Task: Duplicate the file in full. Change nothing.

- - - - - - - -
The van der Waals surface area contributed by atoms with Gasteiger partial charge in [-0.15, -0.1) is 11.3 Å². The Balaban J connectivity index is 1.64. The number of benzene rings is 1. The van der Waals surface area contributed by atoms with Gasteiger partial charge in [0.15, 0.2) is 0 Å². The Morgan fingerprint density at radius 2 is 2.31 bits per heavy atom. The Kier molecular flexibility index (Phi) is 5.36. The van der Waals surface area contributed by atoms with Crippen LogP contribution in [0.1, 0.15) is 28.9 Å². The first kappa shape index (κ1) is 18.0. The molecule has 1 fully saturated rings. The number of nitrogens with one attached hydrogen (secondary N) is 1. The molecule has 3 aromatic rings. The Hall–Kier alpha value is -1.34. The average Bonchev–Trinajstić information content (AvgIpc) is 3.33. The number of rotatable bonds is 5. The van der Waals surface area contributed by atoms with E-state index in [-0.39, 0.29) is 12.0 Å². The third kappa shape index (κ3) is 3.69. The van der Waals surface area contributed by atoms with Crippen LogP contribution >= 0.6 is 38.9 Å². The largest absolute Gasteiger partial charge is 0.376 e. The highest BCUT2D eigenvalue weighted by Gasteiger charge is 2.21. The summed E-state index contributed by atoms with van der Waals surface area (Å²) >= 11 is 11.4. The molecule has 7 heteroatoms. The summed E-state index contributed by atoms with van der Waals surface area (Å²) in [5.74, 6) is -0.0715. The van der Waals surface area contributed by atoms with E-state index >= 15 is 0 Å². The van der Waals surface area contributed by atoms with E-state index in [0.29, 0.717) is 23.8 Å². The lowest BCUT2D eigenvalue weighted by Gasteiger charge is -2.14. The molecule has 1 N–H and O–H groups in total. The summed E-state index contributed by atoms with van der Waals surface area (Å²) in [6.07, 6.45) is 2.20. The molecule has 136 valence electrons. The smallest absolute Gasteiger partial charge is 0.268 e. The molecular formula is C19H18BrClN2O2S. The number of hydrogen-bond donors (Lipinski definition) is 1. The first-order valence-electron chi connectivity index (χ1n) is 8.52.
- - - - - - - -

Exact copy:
The van der Waals surface area contributed by atoms with Gasteiger partial charge in [-0.15, -0.1) is 11.3 Å². The Balaban J connectivity index is 1.64. The number of benzene rings is 1. The van der Waals surface area contributed by atoms with Gasteiger partial charge in [0.15, 0.2) is 0 Å². The Morgan fingerprint density at radius 2 is 2.31 bits per heavy atom. The Kier molecular flexibility index (Phi) is 5.36. The van der Waals surface area contributed by atoms with Crippen LogP contribution in [0.1, 0.15) is 28.9 Å². The first kappa shape index (κ1) is 18.0. The molecule has 1 fully saturated rings. The number of nitrogens with one attached hydrogen (secondary N) is 1. The molecule has 3 aromatic rings. The Hall–Kier alpha value is -1.34. The average Bonchev–Trinajstić information content (AvgIpc) is 3.33. The number of rotatable bonds is 5. The van der Waals surface area contributed by atoms with E-state index in [-0.39, 0.29) is 12.0 Å². The third kappa shape index (κ3) is 3.69. The van der Waals surface area contributed by atoms with Crippen LogP contribution >= 0.6 is 38.9 Å². The largest absolute Gasteiger partial charge is 0.376 e. The highest BCUT2D eigenvalue weighted by Gasteiger charge is 2.21. The summed E-state index contributed by atoms with van der Waals surface area (Å²) >= 11 is 11.4. The molecule has 7 heteroatoms. The summed E-state index contributed by atoms with van der Waals surface area (Å²) in [5.74, 6) is -0.0715. The van der Waals surface area contributed by atoms with E-state index >= 15 is 0 Å². The van der Waals surface area contributed by atoms with E-state index in [0.29, 0.717) is 23.8 Å². The lowest BCUT2D eigenvalue weighted by Gasteiger charge is -2.14. The molecule has 1 N–H and O–H groups in total. The summed E-state index contributed by atoms with van der Waals surface area (Å²) in [6.07, 6.45) is 2.20. The molecule has 136 valence electrons. The smallest absolute Gasteiger partial charge is 0.268 e. The molecular formula is C19H18BrClN2O2S. The number of hydrogen-bond donors (Lipinski definition) is 1. The first-order valence-electron chi connectivity index (χ1n) is 8.52.